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Société Nationale de Sauvetage en Mer

The Société Nationale de Sauvetage en Mer (SNSM) is a French voluntary organisation founded in 1967 by merging the Société Centrale de Sauvetage des Naufragés (founded in 1865) and the Hospitaliers Sauveteurs Bretons (1873). Its task is saving lives at sea around the French coast, including the overseas départments and territories.

Société nationale de sauvetage en mer
Logo de la Société Nationale de Sauvetage en Mer (SNSM).svg
Motto" Pour que l'eau salée n'ait jamais le goût des larmes" (So that salt water never taste of tears.
TypeLife savers
Legal statusNGO
PurposeThe SNSM is the charity that saves lives at sea
Region served
Official language
Xavier de la Gorce
€20.2 million
First class swift boat

In 2009 the SNSM was responsible for about half of all sea rescue operations and saved 5,400 lives in 2,816 call-outs and assisted 2,140 boats in distress. 65% of funding comes from the private sector (donations, bequests and sponsorship) and 35% comes from the national government, the regions, the départements and the local communities.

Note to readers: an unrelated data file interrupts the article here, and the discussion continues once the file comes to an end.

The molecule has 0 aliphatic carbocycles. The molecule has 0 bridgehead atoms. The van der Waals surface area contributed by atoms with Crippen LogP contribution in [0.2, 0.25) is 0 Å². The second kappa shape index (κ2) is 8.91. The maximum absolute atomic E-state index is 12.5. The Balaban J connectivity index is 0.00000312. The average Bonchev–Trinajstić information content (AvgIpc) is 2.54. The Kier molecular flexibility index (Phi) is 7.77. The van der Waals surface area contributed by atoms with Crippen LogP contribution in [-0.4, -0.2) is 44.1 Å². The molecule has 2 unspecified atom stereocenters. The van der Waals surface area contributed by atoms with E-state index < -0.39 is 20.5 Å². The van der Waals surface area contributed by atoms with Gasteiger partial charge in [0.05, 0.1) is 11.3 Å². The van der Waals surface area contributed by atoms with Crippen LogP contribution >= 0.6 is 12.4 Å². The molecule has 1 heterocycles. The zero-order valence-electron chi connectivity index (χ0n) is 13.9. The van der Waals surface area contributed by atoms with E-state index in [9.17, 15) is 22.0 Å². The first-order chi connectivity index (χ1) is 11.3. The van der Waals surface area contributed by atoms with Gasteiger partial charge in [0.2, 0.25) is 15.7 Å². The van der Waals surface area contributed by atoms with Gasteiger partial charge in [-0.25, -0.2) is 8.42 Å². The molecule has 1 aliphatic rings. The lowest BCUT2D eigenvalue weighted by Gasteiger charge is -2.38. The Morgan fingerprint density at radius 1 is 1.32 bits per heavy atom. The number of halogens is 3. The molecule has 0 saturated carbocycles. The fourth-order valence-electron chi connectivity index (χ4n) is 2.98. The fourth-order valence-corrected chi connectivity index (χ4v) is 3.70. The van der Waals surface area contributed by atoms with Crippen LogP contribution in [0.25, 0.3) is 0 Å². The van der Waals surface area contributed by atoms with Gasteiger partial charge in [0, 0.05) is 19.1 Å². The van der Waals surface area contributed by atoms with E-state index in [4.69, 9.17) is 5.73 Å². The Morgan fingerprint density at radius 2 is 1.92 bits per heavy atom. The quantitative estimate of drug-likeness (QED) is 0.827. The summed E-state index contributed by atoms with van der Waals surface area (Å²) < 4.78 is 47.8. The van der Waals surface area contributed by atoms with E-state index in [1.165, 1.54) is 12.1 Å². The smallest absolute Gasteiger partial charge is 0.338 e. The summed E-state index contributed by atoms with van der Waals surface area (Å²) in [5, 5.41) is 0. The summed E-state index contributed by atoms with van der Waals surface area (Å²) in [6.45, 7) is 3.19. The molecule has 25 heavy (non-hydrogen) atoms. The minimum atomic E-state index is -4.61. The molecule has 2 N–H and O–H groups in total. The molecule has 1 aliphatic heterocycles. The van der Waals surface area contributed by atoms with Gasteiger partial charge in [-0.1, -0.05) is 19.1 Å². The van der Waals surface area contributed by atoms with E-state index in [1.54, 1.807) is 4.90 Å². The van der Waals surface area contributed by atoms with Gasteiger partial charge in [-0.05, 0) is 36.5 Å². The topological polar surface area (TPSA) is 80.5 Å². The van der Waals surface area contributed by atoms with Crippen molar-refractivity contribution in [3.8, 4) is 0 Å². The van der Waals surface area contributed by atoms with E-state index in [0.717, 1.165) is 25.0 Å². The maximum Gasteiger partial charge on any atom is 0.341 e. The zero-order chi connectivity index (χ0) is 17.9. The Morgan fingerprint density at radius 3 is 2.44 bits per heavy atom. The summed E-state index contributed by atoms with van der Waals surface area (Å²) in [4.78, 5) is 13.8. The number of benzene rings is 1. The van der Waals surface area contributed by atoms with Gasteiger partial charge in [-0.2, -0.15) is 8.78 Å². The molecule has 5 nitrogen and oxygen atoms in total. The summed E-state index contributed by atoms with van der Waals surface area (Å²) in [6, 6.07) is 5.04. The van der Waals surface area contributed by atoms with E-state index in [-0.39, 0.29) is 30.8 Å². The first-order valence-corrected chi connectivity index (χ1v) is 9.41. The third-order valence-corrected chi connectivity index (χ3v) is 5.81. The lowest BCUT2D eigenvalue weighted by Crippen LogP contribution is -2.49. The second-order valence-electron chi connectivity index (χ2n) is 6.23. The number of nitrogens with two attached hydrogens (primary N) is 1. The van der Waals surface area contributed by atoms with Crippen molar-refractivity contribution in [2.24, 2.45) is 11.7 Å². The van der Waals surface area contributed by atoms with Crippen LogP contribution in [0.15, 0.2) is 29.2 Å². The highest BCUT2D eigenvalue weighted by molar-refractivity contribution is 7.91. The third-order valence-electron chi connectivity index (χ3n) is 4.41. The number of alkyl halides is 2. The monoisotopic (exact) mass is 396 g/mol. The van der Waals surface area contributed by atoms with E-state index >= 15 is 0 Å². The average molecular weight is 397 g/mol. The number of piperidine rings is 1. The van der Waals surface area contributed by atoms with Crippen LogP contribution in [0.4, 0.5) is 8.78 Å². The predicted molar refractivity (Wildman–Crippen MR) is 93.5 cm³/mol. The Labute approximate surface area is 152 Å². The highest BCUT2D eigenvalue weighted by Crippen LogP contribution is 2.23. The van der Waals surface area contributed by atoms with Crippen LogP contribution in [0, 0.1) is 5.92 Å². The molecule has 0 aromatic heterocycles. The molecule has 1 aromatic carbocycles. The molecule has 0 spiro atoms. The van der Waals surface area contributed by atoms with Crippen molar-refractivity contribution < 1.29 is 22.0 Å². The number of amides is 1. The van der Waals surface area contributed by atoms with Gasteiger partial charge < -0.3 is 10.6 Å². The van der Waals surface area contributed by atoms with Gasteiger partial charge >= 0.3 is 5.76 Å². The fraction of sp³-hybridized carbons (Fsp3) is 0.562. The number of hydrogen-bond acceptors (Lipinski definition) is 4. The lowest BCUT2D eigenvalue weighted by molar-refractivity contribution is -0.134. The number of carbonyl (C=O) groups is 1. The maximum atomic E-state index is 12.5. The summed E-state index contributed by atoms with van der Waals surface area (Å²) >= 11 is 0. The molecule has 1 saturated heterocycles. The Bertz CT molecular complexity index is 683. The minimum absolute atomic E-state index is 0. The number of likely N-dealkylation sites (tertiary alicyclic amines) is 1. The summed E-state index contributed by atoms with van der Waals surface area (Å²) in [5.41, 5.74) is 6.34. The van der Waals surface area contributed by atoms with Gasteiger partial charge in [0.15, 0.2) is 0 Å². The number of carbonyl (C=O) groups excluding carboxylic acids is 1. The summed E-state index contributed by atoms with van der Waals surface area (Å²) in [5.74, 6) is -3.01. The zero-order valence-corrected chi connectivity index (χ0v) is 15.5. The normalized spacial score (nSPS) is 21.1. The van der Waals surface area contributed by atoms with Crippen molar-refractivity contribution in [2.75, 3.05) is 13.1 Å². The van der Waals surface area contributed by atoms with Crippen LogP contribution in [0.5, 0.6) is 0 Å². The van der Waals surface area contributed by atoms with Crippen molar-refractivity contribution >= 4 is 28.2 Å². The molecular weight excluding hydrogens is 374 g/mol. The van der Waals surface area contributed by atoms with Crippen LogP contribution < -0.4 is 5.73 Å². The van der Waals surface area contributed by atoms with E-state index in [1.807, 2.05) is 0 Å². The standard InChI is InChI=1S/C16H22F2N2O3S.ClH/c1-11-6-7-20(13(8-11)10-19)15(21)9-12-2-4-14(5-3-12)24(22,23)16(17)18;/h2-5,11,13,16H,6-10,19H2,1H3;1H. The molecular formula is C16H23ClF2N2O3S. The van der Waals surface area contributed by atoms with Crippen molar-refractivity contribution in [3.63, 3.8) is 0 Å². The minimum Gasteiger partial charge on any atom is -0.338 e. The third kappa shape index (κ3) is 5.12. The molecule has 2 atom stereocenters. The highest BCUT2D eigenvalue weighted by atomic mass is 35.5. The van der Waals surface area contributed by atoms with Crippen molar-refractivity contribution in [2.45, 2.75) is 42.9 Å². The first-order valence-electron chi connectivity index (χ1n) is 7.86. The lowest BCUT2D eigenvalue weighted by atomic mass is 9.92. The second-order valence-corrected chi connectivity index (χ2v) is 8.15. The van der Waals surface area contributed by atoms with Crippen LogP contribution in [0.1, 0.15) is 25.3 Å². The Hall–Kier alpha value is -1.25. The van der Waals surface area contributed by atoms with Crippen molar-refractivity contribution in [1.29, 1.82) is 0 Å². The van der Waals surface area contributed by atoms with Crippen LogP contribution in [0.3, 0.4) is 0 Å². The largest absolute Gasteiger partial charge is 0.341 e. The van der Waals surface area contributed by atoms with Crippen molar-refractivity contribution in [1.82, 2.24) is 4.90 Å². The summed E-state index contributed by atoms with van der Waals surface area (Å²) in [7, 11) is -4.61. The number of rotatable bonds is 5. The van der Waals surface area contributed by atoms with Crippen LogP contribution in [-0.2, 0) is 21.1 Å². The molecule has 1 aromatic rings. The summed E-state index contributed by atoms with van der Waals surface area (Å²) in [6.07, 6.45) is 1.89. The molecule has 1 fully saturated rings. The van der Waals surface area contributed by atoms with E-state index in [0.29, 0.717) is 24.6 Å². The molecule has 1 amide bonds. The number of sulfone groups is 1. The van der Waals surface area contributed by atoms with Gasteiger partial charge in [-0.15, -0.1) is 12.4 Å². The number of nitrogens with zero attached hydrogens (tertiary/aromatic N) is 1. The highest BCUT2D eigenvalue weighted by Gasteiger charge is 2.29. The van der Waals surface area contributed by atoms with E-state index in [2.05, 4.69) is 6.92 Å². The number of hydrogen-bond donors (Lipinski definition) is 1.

The SNSM has the following boats:

40 All weather lifeboats
25 Class 1 lifeboats (up to 40 Knots/Force 8)
64 Class 2 lifeboats (up to 33 Knots/Force 7)
21 Class 3 lifeboats (up to 10 Knots/Force 3)
425 Inshore lifeboats (including jetskis)

The boats are dispersed in 185 stations (including 15 in overseas territories).


On 7 Jun 2019, the lifeboat Jack Morisseau set out to rescue a fishing vessel in distress during a storm off the Atlantic coast of France. Twenty minutes after launch, someone reported that the lifeboat was upside down on rocks close to its launch point in Les Sables-d'Olonne. Three of the crew died, one was airlifted out of the sea and three others swam to shore. The fisherman was unaccounted for.[1][2]

See alsoEdit


  1. ^ Witherow, John, ed. (8 June 2019). "Three French lifeboat crew die as vessel capsizes". The Times (72868). p. 41. ISSN 0140-0460.
  2. ^ "Three dead as Storm Miguel hits French coast". BBC News. 7 June 2019. Retrieved 10 June 2019.

External linksEdit